Similarly, I find that using the compute power of my video cards to run Folding@Home renders my computer nearly useless.
That’s where things get interesting. Say, for example, you play a YouTube video. The pCell data center would request the video from Google’s servers, and then stream it to your phone through those 10 antennas. But here’s the key innovation: No one antenna would send the complete stream or even part of the stream. Instead, the data center would use the positions of the antennas and the channel characteristics of the system, such as multipath and fading, to calculate 10 unique waveforms, each transmitted by a different antenna. Although illegible when they leave the antennas, these waveforms would add up to the desired signal at your phone, exploiting interference rather than trying to avoid it.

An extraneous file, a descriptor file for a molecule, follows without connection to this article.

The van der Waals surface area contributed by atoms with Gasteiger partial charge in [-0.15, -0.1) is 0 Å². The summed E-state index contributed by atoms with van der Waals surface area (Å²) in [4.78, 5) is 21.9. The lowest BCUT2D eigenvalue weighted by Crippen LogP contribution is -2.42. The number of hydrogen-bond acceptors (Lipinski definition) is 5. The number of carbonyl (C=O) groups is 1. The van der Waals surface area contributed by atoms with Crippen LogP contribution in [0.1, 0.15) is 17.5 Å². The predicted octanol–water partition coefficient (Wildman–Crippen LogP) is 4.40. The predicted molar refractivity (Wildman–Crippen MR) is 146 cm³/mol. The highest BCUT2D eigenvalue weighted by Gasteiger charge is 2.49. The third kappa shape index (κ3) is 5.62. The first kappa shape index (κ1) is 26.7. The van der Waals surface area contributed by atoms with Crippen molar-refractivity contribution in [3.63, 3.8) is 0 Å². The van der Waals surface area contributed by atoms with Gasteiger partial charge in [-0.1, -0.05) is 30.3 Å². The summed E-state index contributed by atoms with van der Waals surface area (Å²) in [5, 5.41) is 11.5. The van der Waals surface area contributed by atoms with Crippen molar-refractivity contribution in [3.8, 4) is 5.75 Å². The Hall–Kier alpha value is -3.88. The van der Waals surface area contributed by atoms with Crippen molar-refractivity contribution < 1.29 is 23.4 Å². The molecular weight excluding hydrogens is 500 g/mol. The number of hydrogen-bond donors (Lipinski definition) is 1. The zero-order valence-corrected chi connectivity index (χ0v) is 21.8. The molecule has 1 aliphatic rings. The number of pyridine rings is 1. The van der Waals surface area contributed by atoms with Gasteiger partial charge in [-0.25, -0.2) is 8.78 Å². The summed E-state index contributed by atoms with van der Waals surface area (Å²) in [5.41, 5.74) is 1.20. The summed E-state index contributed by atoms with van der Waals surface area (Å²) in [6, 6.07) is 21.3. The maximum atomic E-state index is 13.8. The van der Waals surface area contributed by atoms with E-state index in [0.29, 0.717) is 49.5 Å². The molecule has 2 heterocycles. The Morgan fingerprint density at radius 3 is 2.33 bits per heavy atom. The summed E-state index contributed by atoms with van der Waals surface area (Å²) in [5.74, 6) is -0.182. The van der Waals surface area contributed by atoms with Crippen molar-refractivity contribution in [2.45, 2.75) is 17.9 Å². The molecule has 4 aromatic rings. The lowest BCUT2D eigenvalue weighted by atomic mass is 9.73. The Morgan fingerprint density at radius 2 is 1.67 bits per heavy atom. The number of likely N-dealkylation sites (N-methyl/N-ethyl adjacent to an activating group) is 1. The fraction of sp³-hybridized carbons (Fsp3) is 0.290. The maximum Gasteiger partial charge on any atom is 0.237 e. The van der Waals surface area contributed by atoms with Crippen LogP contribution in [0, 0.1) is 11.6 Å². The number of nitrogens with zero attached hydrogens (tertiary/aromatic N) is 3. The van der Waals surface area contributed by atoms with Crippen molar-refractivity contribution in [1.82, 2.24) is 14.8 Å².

"Card readers? We don't need no stinking card readers." -- Peter da Silva (at the National Academy of Sciencies, 1965, in a particularly vivid fantasy)